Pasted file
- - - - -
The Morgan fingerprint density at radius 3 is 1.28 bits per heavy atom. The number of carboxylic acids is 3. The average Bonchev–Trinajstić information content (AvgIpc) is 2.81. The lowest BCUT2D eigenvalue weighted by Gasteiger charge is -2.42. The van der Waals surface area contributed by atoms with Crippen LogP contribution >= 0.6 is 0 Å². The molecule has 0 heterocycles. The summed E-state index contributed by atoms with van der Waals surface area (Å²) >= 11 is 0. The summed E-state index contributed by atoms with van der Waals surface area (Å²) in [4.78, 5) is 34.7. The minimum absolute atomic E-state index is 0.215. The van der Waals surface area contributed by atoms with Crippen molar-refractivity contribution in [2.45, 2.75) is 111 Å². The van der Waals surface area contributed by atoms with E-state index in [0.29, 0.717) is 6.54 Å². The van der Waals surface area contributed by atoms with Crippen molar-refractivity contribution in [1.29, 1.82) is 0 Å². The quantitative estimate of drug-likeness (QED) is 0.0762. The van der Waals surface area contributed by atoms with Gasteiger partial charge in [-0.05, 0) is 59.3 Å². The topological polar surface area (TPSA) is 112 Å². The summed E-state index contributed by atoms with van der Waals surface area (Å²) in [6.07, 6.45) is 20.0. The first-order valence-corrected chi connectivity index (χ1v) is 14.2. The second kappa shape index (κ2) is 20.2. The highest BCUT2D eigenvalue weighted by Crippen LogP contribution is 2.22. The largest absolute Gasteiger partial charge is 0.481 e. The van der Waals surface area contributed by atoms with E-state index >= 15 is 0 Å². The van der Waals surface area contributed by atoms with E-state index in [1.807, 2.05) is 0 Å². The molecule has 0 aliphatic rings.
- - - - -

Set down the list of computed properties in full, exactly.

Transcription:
The Morgan fingerprint density at radius 3 is 1.28 bits per heavy atom. The number of carboxylic acids is 3. The average Bonchev–Trinajstić information content (AvgIpc) is 2.81. The lowest BCUT2D eigenvalue weighted by Gasteiger charge is -2.42. The van der Waals surface area contributed by atoms with Crippen LogP contribution >= 0.6 is 0 Å². The molecule has 0 heterocycles. The summed E-state index contributed by atoms with van der Waals surface area (Å²) >= 11 is 0. The summed E-state index contributed by atoms with van der Waals surface area (Å²) in [4.78, 5) is 34.7. The minimum absolute atomic E-state index is 0.215. The van der Waals surface area contributed by atoms with Crippen molar-refractivity contribution in [2.45, 2.75) is 111 Å². The van der Waals surface area contributed by atoms with E-state index in [0.29, 0.717) is 6.54 Å². The van der Waals surface area contributed by atoms with Crippen molar-refractivity contribution in [1.29, 1.82) is 0 Å². The quantitative estimate of drug-likeness (QED) is 0.0762. The van der Waals surface area contributed by atoms with Gasteiger partial charge in [-0.05, 0) is 59.3 Å². The topological polar surface area (TPSA) is 112 Å². The summed E-state index contributed by atoms with van der Waals surface area (Å²) in [6.07, 6.45) is 20.0. The first-order valence-corrected chi connectivity index (χ1v) is 14.2. The second kappa shape index (κ2) is 20.2. The highest BCUT2D eigenvalue weighted by Crippen LogP contribution is 2.22. The largest absolute Gasteiger partial charge is 0.481 e. The van der Waals surface area contributed by atoms with E-state index >= 15 is 0 Å². The van der Waals surface area contributed by atoms with E-state index in [1.807, 2.05) is 0 Å². The molecule has 0 aliphatic rings.